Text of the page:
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Flyers trade Scott Hartnell for R.J. Umberger, fourth-round draft pick

The Flyers traded left winger Scott Hartnell to the Columbus Blue Jackets in exchange for winger R.J. Umberger and a fourth-round pick in the 2015 NHL Draft, general manager Ron Hextall announced.

The Flyers gained speed and shed some long-term salary obligations Monday when they acquired R.J. Umberger and sent Scott Hartnell to Columbus.

The deal of 32-year-old wingers was the first made by new Flyers general manager Ron Hextall, who also acquired a fourth-round draft pick in 2015 from the Blue Jackets.

Umberger, who started his career with the Flyers, had 18 goals and 16 assists last season as the Blue Jackets returned to the playoffs after a four-year absence.

"I feel I have a lot left in the tank," Umberger said.

Hartnell admitted he was "shocked" and angry when he received a call from Hextall five days ago, saying he had a few teams inquiring about him. Hextall wanted to know if the veteran would waive his no-trade clause.

"I loved my time in Philadelphia. I don't think I ever wanted to leave Philadelphia," Hartnell said. "My best buddy in hockey is Kimmo [Timonen], and I played almost 1,000 games with him."

But as the days went by, Hartnell said he felt unwanted by the Flyers. He said they "basically said I was done there."

Hartnell, who spent seven mostly productive seasons with the Flyers, said Hextall had a "different vision of the club" and that he felt wanted by the Blue Jackets.

That, he said, is why he decided to waive his no-trade clause.

"It was pretty clear that a team that wants you is a better place than a team that doesn't want you," said Hartnell, adding he consulted with former Flyer Jody Shelley, now a Columbus broadcaster, before approving the deal.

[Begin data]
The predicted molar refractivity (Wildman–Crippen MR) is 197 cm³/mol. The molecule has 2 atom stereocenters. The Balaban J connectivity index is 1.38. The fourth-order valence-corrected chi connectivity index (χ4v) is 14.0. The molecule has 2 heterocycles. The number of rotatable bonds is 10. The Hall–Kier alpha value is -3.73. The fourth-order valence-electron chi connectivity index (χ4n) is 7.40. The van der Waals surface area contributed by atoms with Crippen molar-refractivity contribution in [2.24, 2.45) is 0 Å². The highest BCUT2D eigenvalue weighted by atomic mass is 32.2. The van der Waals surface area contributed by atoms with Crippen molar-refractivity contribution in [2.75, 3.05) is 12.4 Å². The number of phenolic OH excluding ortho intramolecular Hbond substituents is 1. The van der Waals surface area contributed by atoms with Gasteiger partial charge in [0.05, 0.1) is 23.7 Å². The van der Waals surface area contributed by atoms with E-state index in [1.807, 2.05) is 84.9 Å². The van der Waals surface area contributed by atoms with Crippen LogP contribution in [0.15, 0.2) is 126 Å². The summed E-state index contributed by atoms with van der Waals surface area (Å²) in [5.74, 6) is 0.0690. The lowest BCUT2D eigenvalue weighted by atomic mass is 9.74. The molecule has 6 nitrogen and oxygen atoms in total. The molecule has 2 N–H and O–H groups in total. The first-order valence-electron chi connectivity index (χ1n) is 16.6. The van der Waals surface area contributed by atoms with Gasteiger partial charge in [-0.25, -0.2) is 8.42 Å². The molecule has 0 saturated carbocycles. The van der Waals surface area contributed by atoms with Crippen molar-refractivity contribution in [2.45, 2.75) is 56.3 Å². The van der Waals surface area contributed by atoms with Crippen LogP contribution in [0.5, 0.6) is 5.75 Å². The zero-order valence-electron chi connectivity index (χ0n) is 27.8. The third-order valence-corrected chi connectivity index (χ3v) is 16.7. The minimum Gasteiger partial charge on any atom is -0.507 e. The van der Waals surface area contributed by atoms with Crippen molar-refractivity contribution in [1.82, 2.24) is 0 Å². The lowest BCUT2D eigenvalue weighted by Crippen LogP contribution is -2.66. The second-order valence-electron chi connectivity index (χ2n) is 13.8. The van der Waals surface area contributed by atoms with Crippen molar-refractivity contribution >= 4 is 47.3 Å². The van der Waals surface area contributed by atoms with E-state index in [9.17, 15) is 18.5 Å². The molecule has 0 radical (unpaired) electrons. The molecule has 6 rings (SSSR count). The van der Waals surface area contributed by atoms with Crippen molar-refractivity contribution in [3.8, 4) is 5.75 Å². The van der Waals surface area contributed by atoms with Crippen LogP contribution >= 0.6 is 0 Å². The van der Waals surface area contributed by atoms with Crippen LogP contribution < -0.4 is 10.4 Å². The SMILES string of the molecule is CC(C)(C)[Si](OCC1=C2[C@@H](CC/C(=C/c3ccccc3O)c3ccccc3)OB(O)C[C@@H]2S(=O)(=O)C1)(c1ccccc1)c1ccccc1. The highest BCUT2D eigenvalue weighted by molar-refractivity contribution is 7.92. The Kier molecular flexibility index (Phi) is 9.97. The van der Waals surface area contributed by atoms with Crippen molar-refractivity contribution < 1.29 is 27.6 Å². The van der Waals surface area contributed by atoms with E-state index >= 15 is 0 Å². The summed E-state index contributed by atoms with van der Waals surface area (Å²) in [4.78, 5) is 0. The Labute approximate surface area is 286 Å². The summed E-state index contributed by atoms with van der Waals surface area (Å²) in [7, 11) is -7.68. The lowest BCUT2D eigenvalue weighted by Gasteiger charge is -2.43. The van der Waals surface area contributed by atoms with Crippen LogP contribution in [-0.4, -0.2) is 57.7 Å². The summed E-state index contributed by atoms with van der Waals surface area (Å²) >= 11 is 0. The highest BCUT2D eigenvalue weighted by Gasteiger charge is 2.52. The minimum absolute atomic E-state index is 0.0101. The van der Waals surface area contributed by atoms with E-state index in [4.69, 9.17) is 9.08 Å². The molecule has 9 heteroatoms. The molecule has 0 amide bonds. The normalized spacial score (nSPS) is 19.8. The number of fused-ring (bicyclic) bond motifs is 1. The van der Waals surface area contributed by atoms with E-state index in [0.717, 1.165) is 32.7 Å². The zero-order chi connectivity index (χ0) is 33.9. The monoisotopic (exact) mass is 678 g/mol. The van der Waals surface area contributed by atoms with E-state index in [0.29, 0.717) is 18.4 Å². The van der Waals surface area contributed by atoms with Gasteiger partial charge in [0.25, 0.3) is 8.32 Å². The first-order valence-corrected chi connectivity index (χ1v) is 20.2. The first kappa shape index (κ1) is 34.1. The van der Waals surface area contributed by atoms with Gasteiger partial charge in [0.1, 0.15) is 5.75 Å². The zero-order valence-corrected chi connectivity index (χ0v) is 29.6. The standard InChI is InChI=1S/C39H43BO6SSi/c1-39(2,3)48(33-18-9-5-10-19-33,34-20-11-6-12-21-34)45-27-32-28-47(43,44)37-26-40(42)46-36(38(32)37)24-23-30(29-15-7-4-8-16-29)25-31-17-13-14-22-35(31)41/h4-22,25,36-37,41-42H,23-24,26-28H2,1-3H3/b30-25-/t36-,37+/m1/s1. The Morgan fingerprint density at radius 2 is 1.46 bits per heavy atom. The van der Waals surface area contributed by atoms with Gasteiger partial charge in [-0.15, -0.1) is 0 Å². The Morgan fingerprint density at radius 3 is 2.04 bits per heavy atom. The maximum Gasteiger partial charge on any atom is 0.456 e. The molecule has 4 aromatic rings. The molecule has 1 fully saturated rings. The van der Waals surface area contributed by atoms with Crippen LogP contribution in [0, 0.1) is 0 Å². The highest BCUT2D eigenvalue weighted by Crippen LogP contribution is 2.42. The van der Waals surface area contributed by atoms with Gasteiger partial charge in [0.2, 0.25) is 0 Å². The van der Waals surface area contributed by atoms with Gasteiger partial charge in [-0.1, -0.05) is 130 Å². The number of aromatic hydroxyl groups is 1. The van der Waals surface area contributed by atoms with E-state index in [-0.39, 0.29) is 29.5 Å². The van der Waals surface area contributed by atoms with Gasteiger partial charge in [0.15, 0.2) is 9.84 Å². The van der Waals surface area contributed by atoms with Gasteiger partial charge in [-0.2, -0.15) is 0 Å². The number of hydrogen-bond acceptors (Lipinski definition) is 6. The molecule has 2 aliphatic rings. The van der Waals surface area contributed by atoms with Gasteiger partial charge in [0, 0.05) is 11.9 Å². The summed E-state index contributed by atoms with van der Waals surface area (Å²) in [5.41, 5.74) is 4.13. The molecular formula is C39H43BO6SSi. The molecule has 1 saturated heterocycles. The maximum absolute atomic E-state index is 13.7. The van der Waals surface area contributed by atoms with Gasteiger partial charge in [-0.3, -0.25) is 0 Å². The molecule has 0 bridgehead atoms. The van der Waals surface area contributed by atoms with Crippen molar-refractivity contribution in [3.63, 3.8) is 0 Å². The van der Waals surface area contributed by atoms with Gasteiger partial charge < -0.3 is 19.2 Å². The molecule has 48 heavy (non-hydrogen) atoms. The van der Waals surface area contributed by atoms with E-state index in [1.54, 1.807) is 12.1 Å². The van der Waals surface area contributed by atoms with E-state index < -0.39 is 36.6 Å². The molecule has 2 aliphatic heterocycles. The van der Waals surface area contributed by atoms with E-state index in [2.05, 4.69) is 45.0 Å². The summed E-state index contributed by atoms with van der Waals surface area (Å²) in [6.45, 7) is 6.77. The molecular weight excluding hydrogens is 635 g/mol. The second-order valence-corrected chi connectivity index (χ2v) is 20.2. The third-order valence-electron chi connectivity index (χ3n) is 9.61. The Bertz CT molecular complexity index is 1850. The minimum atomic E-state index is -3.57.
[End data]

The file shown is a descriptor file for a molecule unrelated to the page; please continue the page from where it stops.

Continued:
Umberger said he sensed that the Blue Jackets were going to deal him. "I think I have a lot to give and still consider myself pretty young," he said.

Hartnell played primarily on the top line and was a big part of the Flyers' first power-play unit. He had 20 goals and 32 assists last season.

The Flyers gained some long-term salary flexibility. Hartnell has five years remaining on his contract with a salary-cap hit of $4.75 million per season. Umberger has three years left with a $4.6 million cap hit per season.

"That was one of the things we certainly factored in," said Hextall, who said the Flyers would not pay a portion of Hartnell's salary.

Hartnell will earn $22.5 million over the next five years, while Umberger will be paid $13.5 million over the next three years.

Hextall said the Flyers are comfortable playing Umberger on the top line or the checking unit - or any line in between.

"He can play up or down the lineup, and that's one of the things that attracted us to him," said Hextall, who also was attracted to Umberger because of his penalty-killing ability.

"We wanted to get quicker up front," Hextall added.

Flyers coach Craig Berube called Umberger a "versatile guy who can play all positions. He's a good penalty killer who skates well."

In seven seasons with the Flyers, Hartnell had 157 goals and 326 points in 517 games. He was known for his charitable work in the area with his #HartnellDown Foundation. He said his best memories were the Flyers' surprising run to the Stanley Cup Finals in 2010 and later playing alongside Claude Giroux and Jaromir Jagr.

Wayne Simmonds is the favorite to assume Hartnell's role as alternate captain.

Umberger was dealt from the Flyers to Columbus in a 2008 deal for first- and third-round draft picks (Luca Sbisa and Marc-Andre Bourdon). The Flyers also gave the Blue Jackets a fourth-rounder.

In the 2008 playoffs, Umberger had 10 goals and five assists to help the Flyers reach the conference finals.

With Hartnell traded, Hextall may be searching for a left winger on the top line. Free-agent candidates include Matt Moulson, Mike Cammalleri, Benoit Pouliot, and Mason Raymond - provided the Flyers can find enough cap space.

Hextall will be exploring trades during this weekend's draft at the Wells Fargo Center. "We'll keep our ear to the phone and see what's out there," he said in a tone that suggested he wasn't finished.